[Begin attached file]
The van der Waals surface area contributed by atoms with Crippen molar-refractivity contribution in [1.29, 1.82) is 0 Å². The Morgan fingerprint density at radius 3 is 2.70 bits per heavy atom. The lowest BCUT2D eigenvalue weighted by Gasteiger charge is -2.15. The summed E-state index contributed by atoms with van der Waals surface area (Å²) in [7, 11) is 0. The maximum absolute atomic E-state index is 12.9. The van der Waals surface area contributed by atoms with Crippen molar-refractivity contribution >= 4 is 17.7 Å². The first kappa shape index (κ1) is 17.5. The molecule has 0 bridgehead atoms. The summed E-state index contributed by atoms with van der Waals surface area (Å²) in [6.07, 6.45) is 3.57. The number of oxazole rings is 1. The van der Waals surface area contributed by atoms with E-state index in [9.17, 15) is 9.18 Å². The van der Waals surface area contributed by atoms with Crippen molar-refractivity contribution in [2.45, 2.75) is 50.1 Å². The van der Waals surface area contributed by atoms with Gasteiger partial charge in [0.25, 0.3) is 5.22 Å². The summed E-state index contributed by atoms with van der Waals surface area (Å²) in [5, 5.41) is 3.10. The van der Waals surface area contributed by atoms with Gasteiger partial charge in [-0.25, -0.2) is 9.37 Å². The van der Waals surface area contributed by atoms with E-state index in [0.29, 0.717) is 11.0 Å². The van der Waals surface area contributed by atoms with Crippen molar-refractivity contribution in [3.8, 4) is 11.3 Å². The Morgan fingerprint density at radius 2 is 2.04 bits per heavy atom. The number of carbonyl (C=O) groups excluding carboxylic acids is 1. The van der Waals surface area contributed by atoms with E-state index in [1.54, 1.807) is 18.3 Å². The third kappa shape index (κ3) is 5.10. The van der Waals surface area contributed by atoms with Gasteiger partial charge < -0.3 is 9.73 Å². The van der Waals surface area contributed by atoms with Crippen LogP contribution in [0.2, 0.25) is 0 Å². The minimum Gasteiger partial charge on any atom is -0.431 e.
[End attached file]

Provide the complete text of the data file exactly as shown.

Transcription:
The van der Waals surface area contributed by atoms with Crippen molar-refractivity contribution in [1.29, 1.82) is 0 Å². The Morgan fingerprint density at radius 3 is 2.70 bits per heavy atom. The lowest BCUT2D eigenvalue weighted by Gasteiger charge is -2.15. The summed E-state index contributed by atoms with van der Waals surface area (Å²) in [7, 11) is 0. The maximum absolute atomic E-state index is 12.9. The van der Waals surface area contributed by atoms with Crippen molar-refractivity contribution >= 4 is 17.7 Å². The first kappa shape index (κ1) is 17.5. The molecule has 0 bridgehead atoms. The summed E-state index contributed by atoms with van der Waals surface area (Å²) in [6.07, 6.45) is 3.57. The number of oxazole rings is 1. The van der Waals surface area contributed by atoms with E-state index in [9.17, 15) is 9.18 Å². The van der Waals surface area contributed by atoms with Crippen molar-refractivity contribution in [2.45, 2.75) is 50.1 Å². The van der Waals surface area contributed by atoms with Gasteiger partial charge in [0.25, 0.3) is 5.22 Å². The summed E-state index contributed by atoms with van der Waals surface area (Å²) in [5, 5.41) is 3.10. The van der Waals surface area contributed by atoms with Gasteiger partial charge in [-0.25, -0.2) is 9.37 Å². The van der Waals surface area contributed by atoms with E-state index in [0.29, 0.717) is 11.0 Å². The van der Waals surface area contributed by atoms with Crippen molar-refractivity contribution in [3.8, 4) is 11.3 Å². The Morgan fingerprint density at radius 2 is 2.04 bits per heavy atom. The number of carbonyl (C=O) groups excluding carboxylic acids is 1. The van der Waals surface area contributed by atoms with E-state index in [1.54, 1.807) is 18.3 Å². The third kappa shape index (κ3) is 5.10. The van der Waals surface area contributed by atoms with Gasteiger partial charge < -0.3 is 9.73 Å². The van der Waals surface area contributed by atoms with Crippen LogP contribution in [0.2, 0.25) is 0 Å². The minimum Gasteiger partial charge on any atom is -0.431 e.